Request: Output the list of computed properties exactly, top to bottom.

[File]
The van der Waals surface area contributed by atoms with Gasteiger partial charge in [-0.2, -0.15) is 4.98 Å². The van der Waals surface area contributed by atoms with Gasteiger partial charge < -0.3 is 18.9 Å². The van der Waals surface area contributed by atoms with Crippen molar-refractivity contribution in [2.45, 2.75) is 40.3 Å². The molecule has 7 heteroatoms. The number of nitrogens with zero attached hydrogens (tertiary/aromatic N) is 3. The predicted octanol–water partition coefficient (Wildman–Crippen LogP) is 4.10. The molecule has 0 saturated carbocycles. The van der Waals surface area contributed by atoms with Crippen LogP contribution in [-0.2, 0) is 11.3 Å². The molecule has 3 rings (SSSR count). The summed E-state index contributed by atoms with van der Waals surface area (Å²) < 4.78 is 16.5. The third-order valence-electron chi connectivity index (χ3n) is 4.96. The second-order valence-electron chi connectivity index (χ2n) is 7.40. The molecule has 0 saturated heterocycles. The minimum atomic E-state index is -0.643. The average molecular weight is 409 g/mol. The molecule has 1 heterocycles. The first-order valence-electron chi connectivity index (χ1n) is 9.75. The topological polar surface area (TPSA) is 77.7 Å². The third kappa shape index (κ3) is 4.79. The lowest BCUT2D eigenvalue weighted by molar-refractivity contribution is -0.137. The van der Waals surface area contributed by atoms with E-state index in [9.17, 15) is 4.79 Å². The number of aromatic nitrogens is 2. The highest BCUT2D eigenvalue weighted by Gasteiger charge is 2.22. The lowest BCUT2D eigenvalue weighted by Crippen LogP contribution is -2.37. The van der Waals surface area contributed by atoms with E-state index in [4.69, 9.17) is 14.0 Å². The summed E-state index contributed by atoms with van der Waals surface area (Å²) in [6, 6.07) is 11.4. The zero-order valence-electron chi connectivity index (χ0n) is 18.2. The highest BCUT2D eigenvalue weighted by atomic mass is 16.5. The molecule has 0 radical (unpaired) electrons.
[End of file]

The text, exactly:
The van der Waals surface area contributed by atoms with Gasteiger partial charge in [-0.2, -0.15) is 4.98 Å². The van der Waals surface area contributed by atoms with Gasteiger partial charge < -0.3 is 18.9 Å². The van der Waals surface area contributed by atoms with Crippen molar-refractivity contribution in [2.45, 2.75) is 40.3 Å². The molecule has 7 heteroatoms. The number of nitrogens with zero attached hydrogens (tertiary/aromatic N) is 3. The predicted octanol–water partition coefficient (Wildman–Crippen LogP) is 4.10. The molecule has 0 saturated carbocycles. The van der Waals surface area contributed by atoms with Crippen LogP contribution in [-0.2, 0) is 11.3 Å². The molecule has 3 rings (SSSR count). The summed E-state index contributed by atoms with van der Waals surface area (Å²) < 4.78 is 16.5. The third-order valence-electron chi connectivity index (χ3n) is 4.96. The second-order valence-electron chi connectivity index (χ2n) is 7.40. The molecule has 0 saturated heterocycles. The minimum atomic E-state index is -0.643. The average molecular weight is 409 g/mol. The molecule has 1 heterocycles. The first-order valence-electron chi connectivity index (χ1n) is 9.75. The topological polar surface area (TPSA) is 77.7 Å². The third kappa shape index (κ3) is 4.79. The lowest BCUT2D eigenvalue weighted by molar-refractivity contribution is -0.137. The van der Waals surface area contributed by atoms with E-state index in [9.17, 15) is 4.79 Å². The number of aromatic nitrogens is 2. The highest BCUT2D eigenvalue weighted by Gasteiger charge is 2.22. The lowest BCUT2D eigenvalue weighted by Crippen LogP contribution is -2.37. The van der Waals surface area contributed by atoms with E-state index in [4.69, 9.17) is 14.0 Å². The summed E-state index contributed by atoms with van der Waals surface area (Å²) in [6, 6.07) is 11.4. The zero-order valence-electron chi connectivity index (χ0n) is 18.2. The highest BCUT2D eigenvalue weighted by atomic mass is 16.5. The molecule has 0 radical (unpaired) electrons.